But I'm not sure that I see that as a problem. Almost all characters have the option of going into full plate (and possibly going into sentinel for the sweet, sweet Mighty Bulwark level 10 feat) which reduces the "mandatory" stats to two. And that should be enough for just about any build (I have very little sympathy if you're claiming that your character concept NEEDS Str, Int AND Cha). Spell casters can afford to take the Str penalties and just ignore Str, Str based martials are going to meet the requirements, Dex based martials don't find this an issue anyways.

Right now it can be a bit of a struggle to fit everything you want into your character but it is essentially always possible to get most of what you want unless your character concept is a "Do everything" kind of character.

PF2 is all about choices and tradeoffs. And that is a good thing.

All that said, I'd have to think much harder to see if I'd actually oppose a solution similar to a Sentinel. An archetype to allow you to get Wisdom or Fortitude saves higher. But I'm pretty sure that I'd want it to be at least that expensive, certainly not something you could buy for money or with general feats.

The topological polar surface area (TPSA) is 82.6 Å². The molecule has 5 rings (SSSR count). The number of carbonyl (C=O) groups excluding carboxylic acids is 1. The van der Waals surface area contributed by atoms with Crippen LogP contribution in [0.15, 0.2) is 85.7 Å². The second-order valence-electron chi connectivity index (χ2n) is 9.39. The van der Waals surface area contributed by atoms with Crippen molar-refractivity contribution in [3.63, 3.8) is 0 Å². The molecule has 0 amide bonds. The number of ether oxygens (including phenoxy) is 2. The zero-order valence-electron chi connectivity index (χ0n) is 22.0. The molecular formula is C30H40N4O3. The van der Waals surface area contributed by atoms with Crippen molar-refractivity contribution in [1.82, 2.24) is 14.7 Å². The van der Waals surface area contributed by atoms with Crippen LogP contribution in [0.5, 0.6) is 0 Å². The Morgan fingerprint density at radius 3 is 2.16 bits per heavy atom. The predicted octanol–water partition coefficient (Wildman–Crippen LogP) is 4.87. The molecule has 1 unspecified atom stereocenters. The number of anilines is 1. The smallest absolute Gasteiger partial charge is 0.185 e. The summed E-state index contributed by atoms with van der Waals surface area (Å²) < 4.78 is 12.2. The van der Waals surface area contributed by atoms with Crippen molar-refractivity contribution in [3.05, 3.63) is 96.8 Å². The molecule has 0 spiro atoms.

Silver Crusade

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Xethik wrote:
pauljathome wrote:
Xethik wrote:
The requirement on it is confirmed to be an error - or at the very least, you do not need to meet the requirement in order to maintain the stance.
While I agree that this is the only remotely sane interpretation, I wasn't aware that there had been any official confirmation of this. Do you happen to have a cite for that?

Logan Bonner covered it in a YouTube video series:

You can see it here.

Thank you

Silver Crusade

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Xethik wrote:
The requirement on it is confirmed to be an error - or at the very least, you do not need to meet the requirement in order to maintain the stance.

While I agree that this is the only remotely sane interpretation, I wasn't aware that there had been any official confirmation of this. Do you happen to have a cite for that?

Silver Crusade

rainzax wrote:

Bummer to hear about your AoA game.

pauljathome wrote:
One of the huge disadvantages to starting at level 2 is that it opens up all the archetypes. Suddenly the breadth of characters that one can create increases by a massive amount. Option paralysis becomes a very, very, very real problem, especially for new players.
Do you think this particular problem could be mitigated somewhat with liberal usage of Downtime Retraining?